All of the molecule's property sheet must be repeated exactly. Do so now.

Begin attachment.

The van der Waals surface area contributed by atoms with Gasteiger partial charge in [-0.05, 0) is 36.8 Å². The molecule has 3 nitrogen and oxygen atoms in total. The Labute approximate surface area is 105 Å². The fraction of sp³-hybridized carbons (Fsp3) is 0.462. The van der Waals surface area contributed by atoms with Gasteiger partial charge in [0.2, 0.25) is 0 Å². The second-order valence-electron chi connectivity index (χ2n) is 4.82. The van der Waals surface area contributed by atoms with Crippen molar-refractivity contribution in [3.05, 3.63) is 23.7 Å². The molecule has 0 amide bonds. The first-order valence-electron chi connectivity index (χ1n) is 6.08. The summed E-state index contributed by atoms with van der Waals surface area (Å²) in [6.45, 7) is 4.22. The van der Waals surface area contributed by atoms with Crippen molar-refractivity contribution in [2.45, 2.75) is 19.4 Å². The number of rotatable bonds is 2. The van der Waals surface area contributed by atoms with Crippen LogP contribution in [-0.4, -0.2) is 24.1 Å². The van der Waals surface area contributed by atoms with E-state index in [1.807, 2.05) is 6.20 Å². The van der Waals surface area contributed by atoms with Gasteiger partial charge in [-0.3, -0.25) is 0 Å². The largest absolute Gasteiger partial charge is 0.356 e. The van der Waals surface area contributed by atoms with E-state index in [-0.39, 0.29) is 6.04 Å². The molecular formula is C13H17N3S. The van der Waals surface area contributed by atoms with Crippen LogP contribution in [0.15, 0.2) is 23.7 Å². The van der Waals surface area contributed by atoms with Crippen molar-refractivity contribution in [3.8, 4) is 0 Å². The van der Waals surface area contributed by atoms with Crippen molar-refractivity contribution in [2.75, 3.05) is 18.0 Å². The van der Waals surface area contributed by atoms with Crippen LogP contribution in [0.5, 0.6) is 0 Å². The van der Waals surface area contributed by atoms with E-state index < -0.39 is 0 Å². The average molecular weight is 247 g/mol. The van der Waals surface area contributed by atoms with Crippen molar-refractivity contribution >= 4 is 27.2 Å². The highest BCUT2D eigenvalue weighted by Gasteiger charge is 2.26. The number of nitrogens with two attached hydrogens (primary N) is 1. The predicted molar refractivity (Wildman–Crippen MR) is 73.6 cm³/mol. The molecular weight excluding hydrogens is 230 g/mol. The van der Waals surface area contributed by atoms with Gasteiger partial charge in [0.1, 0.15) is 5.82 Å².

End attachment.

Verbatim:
The van der Waals surface area contributed by atoms with Gasteiger partial charge in [-0.05, 0) is 36.8 Å². The molecule has 3 nitrogen and oxygen atoms in total. The Labute approximate surface area is 105 Å². The fraction of sp³-hybridized carbons (Fsp3) is 0.462. The van der Waals surface area contributed by atoms with Gasteiger partial charge in [0.2, 0.25) is 0 Å². The second-order valence-electron chi connectivity index (χ2n) is 4.82. The van der Waals surface area contributed by atoms with Crippen molar-refractivity contribution in [3.05, 3.63) is 23.7 Å². The molecule has 0 amide bonds. The first-order valence-electron chi connectivity index (χ1n) is 6.08. The summed E-state index contributed by atoms with van der Waals surface area (Å²) in [6.45, 7) is 4.22. The van der Waals surface area contributed by atoms with Crippen molar-refractivity contribution in [2.45, 2.75) is 19.4 Å². The number of rotatable bonds is 2. The van der Waals surface area contributed by atoms with Crippen LogP contribution in [-0.4, -0.2) is 24.1 Å². The van der Waals surface area contributed by atoms with E-state index in [1.807, 2.05) is 6.20 Å². The van der Waals surface area contributed by atoms with Gasteiger partial charge in [-0.3, -0.25) is 0 Å². The largest absolute Gasteiger partial charge is 0.356 e. The van der Waals surface area contributed by atoms with E-state index in [-0.39, 0.29) is 6.04 Å². The molecular formula is C13H17N3S. The van der Waals surface area contributed by atoms with Crippen LogP contribution in [0.15, 0.2) is 23.7 Å². The van der Waals surface area contributed by atoms with Crippen molar-refractivity contribution in [3.8, 4) is 0 Å². The van der Waals surface area contributed by atoms with Crippen molar-refractivity contribution in [2.75, 3.05) is 18.0 Å². The van der Waals surface area contributed by atoms with Crippen LogP contribution in [0.5, 0.6) is 0 Å². The van der Waals surface area contributed by atoms with E-state index < -0.39 is 0 Å². The average molecular weight is 247 g/mol. The van der Waals surface area contributed by atoms with Crippen molar-refractivity contribution >= 4 is 27.2 Å². The highest BCUT2D eigenvalue weighted by Gasteiger charge is 2.26. The number of nitrogens with two attached hydrogens (primary N) is 1. The predicted molar refractivity (Wildman–Crippen MR) is 73.6 cm³/mol. The molecular weight excluding hydrogens is 230 g/mol. The van der Waals surface area contributed by atoms with Gasteiger partial charge in [0.1, 0.15) is 5.82 Å².